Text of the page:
That’s the title of this Houston Press story about the experiences of those who have served time in the Harris County jail, as told by those who have just gotten out. The story is partly a response to the county’s assertions, as stated by County Attorney Vince Ryan, that the Department of Justice has it wrong about the jail and that things are much better than they were last year when the DOJ did the inspection on which it based its scathing report of the jail’s conditions. I do believe things are better now than they were then, but the problems at the jail are longstanding and deep, and will take longer than the eight months that Sheriff Adrian Garcia has been in office to fix. He needs to keep showing progress, and he will be judged in three years’ time by how far things have come since he was first elected, but there’s only so much that can be done in the time he’s had. And let’s not forget that a big part of the fix for the jails must come from the District Attorney and the judiciary, to ensure that most of the nonviolent, awaiting trial inmates that author Randall Patterson writes about don’t get put in the jail in the first place. Having said that, the allegations about violent behavior from the guards are serious, and demand a more vigilant response from the Sheriff. Also, Sheriff Garcia could help his own cause by making it the policy of the Sheriff’s department to issue citations to low-level drug offenders like the guy caught with “0.01 grams of cocaine” instead of arresting them, as the Lege has granted law enforcement agencies the right to do. Fixing the jails will require a lot of effort from a lot of people, and everyone needs to do their part. Mark Bennett has more.
UPDATE: I received the following from Sheriff Garcia’s office, which was sent as a letter to the editor of the Press:
In reading Randall Patterson’s September 8 article “Jail Hell”, one would think he’s writing about a Soviet era gulag. The unsanitary conditions and brutal treatment of inmates he describes at the Harris County Jail would be outrageous if they existed. They do not.
By Mr. Patterson’s own admission, the allegations in his article were based on the selective comments “from a really small sample” of newly released inmates. Had Mr. Patterson bothered to contact the Sheriff’s Office for his story, we would have fully investigated these claims of mistreatment. He did not contact us.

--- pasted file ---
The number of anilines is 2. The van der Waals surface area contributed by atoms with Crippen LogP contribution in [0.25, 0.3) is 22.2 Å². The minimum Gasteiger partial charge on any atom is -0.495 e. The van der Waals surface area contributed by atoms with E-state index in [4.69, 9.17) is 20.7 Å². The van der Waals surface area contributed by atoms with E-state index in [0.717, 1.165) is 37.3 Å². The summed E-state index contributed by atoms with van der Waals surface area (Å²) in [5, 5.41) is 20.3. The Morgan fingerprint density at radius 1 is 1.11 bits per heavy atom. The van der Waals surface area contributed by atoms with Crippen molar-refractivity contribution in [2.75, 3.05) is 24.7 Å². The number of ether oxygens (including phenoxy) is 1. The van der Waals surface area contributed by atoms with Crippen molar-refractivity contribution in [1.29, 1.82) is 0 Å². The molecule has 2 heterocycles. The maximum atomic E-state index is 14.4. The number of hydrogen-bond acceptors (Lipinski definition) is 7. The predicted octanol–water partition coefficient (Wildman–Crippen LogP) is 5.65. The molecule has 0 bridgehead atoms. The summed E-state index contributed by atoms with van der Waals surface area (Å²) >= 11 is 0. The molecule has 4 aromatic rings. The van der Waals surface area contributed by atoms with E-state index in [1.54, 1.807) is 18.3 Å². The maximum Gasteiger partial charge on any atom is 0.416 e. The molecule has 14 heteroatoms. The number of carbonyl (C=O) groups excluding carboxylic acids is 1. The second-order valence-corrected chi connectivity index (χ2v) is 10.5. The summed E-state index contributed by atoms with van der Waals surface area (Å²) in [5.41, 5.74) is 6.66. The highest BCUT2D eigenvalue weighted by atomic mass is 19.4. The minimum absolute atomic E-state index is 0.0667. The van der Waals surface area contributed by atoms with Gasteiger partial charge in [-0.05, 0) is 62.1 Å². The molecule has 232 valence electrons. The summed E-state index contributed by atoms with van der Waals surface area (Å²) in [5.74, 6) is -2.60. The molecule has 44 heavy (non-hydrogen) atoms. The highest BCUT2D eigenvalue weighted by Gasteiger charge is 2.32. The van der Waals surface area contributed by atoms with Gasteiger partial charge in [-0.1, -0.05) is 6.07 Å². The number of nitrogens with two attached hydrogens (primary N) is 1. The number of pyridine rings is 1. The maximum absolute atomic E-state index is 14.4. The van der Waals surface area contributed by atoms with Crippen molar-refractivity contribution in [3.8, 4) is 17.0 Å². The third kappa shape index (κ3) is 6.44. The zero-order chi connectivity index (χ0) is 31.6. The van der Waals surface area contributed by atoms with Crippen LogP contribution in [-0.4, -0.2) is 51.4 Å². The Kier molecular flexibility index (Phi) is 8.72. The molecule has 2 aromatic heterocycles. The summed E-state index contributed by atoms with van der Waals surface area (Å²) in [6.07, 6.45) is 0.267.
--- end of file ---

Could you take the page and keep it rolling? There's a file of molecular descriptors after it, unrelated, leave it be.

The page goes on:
And had Mr. Patterson requested to tour the jail facilities himself, he might have been surprised (or perhaps disappointed) to see that the jail is run in a very civilized and professional manner. The floors are clean, the meals are hot, and the staff is professional. Jail isn’t meant to be paradise but it certainly isn’t the “hell” described in Mr. Patterson’s article.
If the inmates allege such beastly and savage treatment why didn’t they file a formal grievance or complaint so that we can investigate their allegations? If the conditions are so inhumane and deplorable, why did the Harris County Jail recently pass a surprise state inspection just last month? Did the inspectors miss the alleged feces on the floor or did they just walk over them? Did they also fail to see so called fungus- and mold-covered cells, mildewed showers and the bloody faces of the beaten inmates or did they just look the other way? One has to wonder. Why would Adan Munoz, Jr., Executive Director of the Texas Commission on Jail Standards in his letter of compliance to Sheriff Adrian Garcia write “This [certificate] attests, signifies and demonstrates your department’s dedication and professionalism in providing a safe, secure and sanitary facility”?
It’s no secret there are more inmates in the Harris County Jail than it was built to hold. That is why the county has entered into agreements with neighboring county jails to temporarily house some of our inmates.
The bottom line is the Harris County Jail is safe, sanitary and in compliance with the strictest of standards. And by the way, Mr. Patterson, your invitation to see the jail for yourself still stands.
Media Relations Manager
Harris County Sheriff’s Office
As noted before, sending inmates elsewhere is, or at least it had better be, a temporary fix. I do hope we keep our eye on the ball on this. I certainly intend to.